Traditional Baked Mooncakes

Traditional Baked Mooncakes

Running around the woods with those little piggies was too much fun! It was nostalgic and certainly recaptured part of the childhood excitement of past Mooncake Festivals where my brothers and I ran around the neighborhood with our candle-lit lanterns. Remember those bright red glass paper lanterns stretched over wire? They were magnificent and came in various shapes and sizes. Among the favorite in those days were the dragon, rabbit, cockerel, and piggy. In later years the kids favored cartoon characters, jets, and tanks. Even our candle-lit tradition was de-romanticized and replaced with battery powered LED that twinkle in the dark. Although these were safer and the lanterns will never burn, they do not have the charm of the candle-lit ones.

As a child, choosing the perfect lantern was the focus of the season. When we were littler Dad brought home the lanterns. As we grew older, we had the privilege of going to the store to choose our own lanterns. Those were fun trips! We were wide-eyed and excited. The lanterns were usually hung from the ceiling and had to be brought down with a hooked pole once a selection was made. Making a selection was not the easiest thing to do. The lanterns were closely hung together and the ceiling seemed so high up and the lanterns so far away. Nevertheless, after much deliberation and angst, a selection was made and the lantern carefully brought down for inspection. It was important that the lantern be well balanced. Usually some minor adjustments to the length of the strings tying the lantern was all that was needed. A tilted lantern may cause it to go up in flames and this is a sad thing especially early in the season. Having to be contented with just candles or an accordion style lantern wasn’t as much fun.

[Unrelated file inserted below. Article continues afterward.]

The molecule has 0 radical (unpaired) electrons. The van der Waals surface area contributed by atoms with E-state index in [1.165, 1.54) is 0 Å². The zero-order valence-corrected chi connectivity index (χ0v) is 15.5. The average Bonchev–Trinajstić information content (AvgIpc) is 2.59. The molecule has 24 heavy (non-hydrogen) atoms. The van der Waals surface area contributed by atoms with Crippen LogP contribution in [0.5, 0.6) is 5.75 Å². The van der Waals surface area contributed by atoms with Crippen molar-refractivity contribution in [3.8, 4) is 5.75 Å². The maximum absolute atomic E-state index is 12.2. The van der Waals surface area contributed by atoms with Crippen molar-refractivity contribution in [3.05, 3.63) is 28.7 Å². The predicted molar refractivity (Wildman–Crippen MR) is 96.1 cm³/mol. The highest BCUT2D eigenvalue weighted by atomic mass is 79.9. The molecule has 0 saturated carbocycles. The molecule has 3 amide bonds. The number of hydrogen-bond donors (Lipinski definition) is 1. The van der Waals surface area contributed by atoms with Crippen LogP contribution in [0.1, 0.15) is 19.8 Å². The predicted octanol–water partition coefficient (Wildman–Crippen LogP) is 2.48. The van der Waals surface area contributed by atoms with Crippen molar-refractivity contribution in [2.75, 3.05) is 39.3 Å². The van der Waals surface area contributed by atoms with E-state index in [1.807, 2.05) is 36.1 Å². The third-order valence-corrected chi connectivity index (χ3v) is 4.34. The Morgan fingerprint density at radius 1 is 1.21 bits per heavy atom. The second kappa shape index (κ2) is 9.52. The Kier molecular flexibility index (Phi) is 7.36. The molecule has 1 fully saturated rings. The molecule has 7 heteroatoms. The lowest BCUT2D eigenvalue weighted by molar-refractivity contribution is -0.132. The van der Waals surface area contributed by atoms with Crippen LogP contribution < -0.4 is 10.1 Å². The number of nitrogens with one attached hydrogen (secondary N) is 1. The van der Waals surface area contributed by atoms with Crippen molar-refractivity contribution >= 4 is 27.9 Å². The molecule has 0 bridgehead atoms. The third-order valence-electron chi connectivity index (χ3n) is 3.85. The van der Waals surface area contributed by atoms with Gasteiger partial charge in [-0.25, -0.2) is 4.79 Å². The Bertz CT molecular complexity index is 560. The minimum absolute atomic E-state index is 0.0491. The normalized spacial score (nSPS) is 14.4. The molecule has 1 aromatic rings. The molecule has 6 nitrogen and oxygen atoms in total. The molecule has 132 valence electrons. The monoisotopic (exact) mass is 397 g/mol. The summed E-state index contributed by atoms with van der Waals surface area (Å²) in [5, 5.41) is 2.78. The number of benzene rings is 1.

Traditional Baked Mooncakes
Traditional Baked Mooncakes

Those were the good ol’ days! I have long joined the ranks of the tradition bearers and turn my attention from brightly lit paper lanterns to the staid formality of Traditional Baked Mooncakes. What were once peripheral items for me as a kid is now my central focus for the season as an adult. Even though I have never made Traditional Baked Mooncakes up until now, I would plan and carefully select one or two boxes from the store each year. Like all seasonal food, mooncakes are only eaten once a year and if you miss it, you will have to wait until the next year to savor these delectable cakes. Chinese pastry shops all over China and Southeast Asia have been busy churning out boxes of mooncakes to meet the demand. Prices are high, even exorbitant but people continue to buy them. Today, it has taken on the role of a “status” gift exchange. To commesurate with the latter, the packaging has become an exquisite art form, a far cry from the humble red box that was once the norm.

Traditional Baked Mooncakes

In the “old” days, mooncakes had only one type of crust with three basic filling – lotus seed paste with or without egg yolk, red bean paste, and mixed fruits and nuts. Today, there are tens of flavor combinations and several styles of pastry crust. It is always exciting to try something new and some are really good but many are just fads. Traditional style mooncakes never go out of style and they are a must for the season. They have a soft thin golden brown crust with a stamped out pattern on the top. The shape is usually round, perfect for hiding messages in them. Legend has it that the Chinese rebels hid instructions on how to clobber their unfriendly neighborhood Mongol in the 14th century. Since then eating mooncakes has been designated a proper patriotic duty of every Chinese and their friends. This particular chore is not at all unpleasant and needs little to no persuasion. 😉

Traditional Baked Mooncakes